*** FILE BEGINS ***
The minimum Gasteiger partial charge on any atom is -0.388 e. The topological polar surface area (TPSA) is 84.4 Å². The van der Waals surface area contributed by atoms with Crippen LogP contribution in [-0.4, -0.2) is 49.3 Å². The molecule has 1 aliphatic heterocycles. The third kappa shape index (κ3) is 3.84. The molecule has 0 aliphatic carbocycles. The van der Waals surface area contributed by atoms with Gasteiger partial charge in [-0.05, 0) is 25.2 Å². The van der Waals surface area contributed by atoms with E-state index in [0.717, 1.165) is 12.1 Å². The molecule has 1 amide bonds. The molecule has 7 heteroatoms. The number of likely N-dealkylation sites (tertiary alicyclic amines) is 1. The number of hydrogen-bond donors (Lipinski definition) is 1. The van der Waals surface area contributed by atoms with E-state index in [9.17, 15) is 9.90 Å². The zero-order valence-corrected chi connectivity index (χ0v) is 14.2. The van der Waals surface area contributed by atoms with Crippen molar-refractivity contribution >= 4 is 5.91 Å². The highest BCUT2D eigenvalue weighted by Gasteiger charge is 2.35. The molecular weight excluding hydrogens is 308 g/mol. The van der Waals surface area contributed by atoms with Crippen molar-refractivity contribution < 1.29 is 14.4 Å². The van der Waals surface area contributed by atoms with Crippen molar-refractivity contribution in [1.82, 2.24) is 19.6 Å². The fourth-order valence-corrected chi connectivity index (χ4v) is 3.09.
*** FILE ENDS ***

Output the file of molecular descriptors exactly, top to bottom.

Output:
The minimum Gasteiger partial charge on any atom is -0.388 e. The topological polar surface area (TPSA) is 84.4 Å². The van der Waals surface area contributed by atoms with Crippen LogP contribution in [-0.4, -0.2) is 49.3 Å². The molecule has 1 aliphatic heterocycles. The third kappa shape index (κ3) is 3.84. The molecule has 0 aliphatic carbocycles. The van der Waals surface area contributed by atoms with Gasteiger partial charge in [-0.05, 0) is 25.2 Å². The van der Waals surface area contributed by atoms with E-state index in [0.717, 1.165) is 12.1 Å². The molecule has 1 amide bonds. The molecule has 7 heteroatoms. The number of likely N-dealkylation sites (tertiary alicyclic amines) is 1. The number of hydrogen-bond donors (Lipinski definition) is 1. The van der Waals surface area contributed by atoms with E-state index in [9.17, 15) is 9.90 Å². The zero-order valence-corrected chi connectivity index (χ0v) is 14.2. The van der Waals surface area contributed by atoms with Crippen molar-refractivity contribution >= 4 is 5.91 Å². The highest BCUT2D eigenvalue weighted by Gasteiger charge is 2.35. The molecular weight excluding hydrogens is 308 g/mol. The van der Waals surface area contributed by atoms with Crippen molar-refractivity contribution < 1.29 is 14.4 Å². The van der Waals surface area contributed by atoms with Crippen molar-refractivity contribution in [1.82, 2.24) is 19.6 Å². The fourth-order valence-corrected chi connectivity index (χ4v) is 3.09.